Human Sciences

The Department of Human Sciences has a dynamic team of inter-disciplinary curators who conduct research in archaeology, history, anthropology, rock art, museumology, object biographies and materiality. The department has a long history of research excellence and many of southern Africa’s senior archaeologists have worked at the museum at some point in their careers, including Tim Maggs, Aron Mazel and Martin Hall. The Human Sciences Department is also responsible for producing the prestigious inter-disciplinary academic journal Southern African Humanities, which has been published since 1906 (albeit with differing titles). The department also produces books under the moniker of “Occasional Publications of the KwaZulu-Natal Museum”.

The research produced by staff is fundamental to a range of subsidiary activities including permanent and temporary exhibitions, outreach, education and collections management. With collections that number over 100,000 items, staff also conduct research on items within the stores of the museum. As the Twenty-First Century progresses, the Human Sciences Department will continue to contribute to the KwaZulu-Natal Museum’s vision and goals of bridging the divide between scholars and the public, producing original research and curating the nation’s heritage assets to international standards.


DHS Main Image

Recent Publications


Sengupta, D., Choudhury, A., Fortes-Lima, C., Aron, S., Whitelaw, G., Bostoen, K., Gunnink, H., Chousou-Polydouri, N., Delius, P., Tollman, S., Gómez-Olivé, F.X., Norris, S., Mashinya, F., Alberts, M., AWI-Gen Study, H3Africa Consortium, Hazelhurst, S., Schlebusch C.M. & Ramsay, M. 2021. Genetic substructure and complex demographic history of South African Bantu speakers. Nature Communications 12: article 2080, 13 pages.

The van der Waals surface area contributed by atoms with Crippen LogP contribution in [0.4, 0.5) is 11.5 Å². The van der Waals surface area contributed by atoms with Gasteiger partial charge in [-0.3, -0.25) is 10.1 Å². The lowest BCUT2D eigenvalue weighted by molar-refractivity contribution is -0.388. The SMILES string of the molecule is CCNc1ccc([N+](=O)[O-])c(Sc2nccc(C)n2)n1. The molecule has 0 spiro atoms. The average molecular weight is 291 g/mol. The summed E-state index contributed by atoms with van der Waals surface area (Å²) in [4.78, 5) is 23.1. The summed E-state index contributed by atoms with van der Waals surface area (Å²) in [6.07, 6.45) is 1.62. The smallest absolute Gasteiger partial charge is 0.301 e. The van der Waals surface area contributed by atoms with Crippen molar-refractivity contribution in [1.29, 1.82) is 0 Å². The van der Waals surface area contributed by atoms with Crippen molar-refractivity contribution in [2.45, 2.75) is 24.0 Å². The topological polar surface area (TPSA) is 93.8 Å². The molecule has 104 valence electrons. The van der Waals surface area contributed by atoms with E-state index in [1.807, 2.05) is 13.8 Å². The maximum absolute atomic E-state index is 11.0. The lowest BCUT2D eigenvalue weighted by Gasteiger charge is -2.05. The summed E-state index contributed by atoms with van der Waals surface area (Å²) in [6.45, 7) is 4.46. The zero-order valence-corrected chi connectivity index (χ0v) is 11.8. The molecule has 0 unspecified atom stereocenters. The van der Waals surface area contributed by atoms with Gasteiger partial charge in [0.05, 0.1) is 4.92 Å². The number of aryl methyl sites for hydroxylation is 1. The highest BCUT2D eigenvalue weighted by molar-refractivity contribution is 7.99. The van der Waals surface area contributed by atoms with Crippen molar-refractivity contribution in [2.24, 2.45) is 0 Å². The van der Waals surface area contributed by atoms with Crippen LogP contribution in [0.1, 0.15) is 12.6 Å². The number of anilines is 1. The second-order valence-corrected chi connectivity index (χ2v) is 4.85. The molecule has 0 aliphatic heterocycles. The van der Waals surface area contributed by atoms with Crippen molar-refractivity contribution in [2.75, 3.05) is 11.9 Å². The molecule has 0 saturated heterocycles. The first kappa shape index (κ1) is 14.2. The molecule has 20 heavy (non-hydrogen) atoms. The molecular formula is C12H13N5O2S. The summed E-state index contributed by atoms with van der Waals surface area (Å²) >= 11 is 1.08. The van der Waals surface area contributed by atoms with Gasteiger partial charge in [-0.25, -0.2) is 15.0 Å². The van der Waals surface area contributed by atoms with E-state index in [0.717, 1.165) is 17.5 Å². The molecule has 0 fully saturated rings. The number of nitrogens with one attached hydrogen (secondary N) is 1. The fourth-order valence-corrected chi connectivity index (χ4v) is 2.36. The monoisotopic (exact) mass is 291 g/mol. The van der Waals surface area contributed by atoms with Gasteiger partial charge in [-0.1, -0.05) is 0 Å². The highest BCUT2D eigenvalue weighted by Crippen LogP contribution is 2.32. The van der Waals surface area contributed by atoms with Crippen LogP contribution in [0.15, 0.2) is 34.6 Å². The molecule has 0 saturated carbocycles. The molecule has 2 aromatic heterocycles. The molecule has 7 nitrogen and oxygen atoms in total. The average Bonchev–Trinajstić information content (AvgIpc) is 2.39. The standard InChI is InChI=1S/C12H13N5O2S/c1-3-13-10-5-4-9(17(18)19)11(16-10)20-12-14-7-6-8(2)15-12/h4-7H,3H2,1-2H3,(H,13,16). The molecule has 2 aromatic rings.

Whitelaw, G. 2021. Zulu pottery and its production context. In J. Charlton, F. Rankin-Smith, A. Nettleton, K. Mokgojwa, L. Leyde & L. Cohen (eds), Seen, Heard and Valued: WAM celebrates 40 years of the Standard Bank African Art Collection. Johannesburg: Witwatersrand University Art Museums, pp. 137–152.

Laue, G. 2021. Birds and blurred boundaries: communities of practice and the problem of regions in San rock art. In J.M. Gjerde & M.S. Arntzen (eds), Perspectives on differences in Rock Art. Sheffield: Equinox Press, pp. 266–283.


Whitelaw, G. & Janse van Rensburg, S. 2020. Lake Sibaya and the beginning of the Iron Age in KwaZulu-Natal. The Digging Stick 37 (2): 1–4.

Laue, G. 2020. Rock Art in Southern Africa, Regional Difference. In Smith C. (eds) Encyclopedia of Global Archaeology. Cham: Springer.

Huffman, T.N. & Whitelaw, G. 2020. Ntshekane and the Central Cattle Pattern: reconstructing settlement history. In D.S. Whitley, J.H.N. Loubser & G. Whitelaw (eds) Cognitive archaeology: mind, ethnography, and the past in South Africa and beyond. London: Routledge, pp. 135–151.

Huffman, T.N., Whitelaw, G., Tarduno, J.A., Watkeys, M.K. & Woodborne, S. 2020. The Rhino Early Iron Age site, Thabazimbi, South Africa. Azania: Archaeological Research In Africa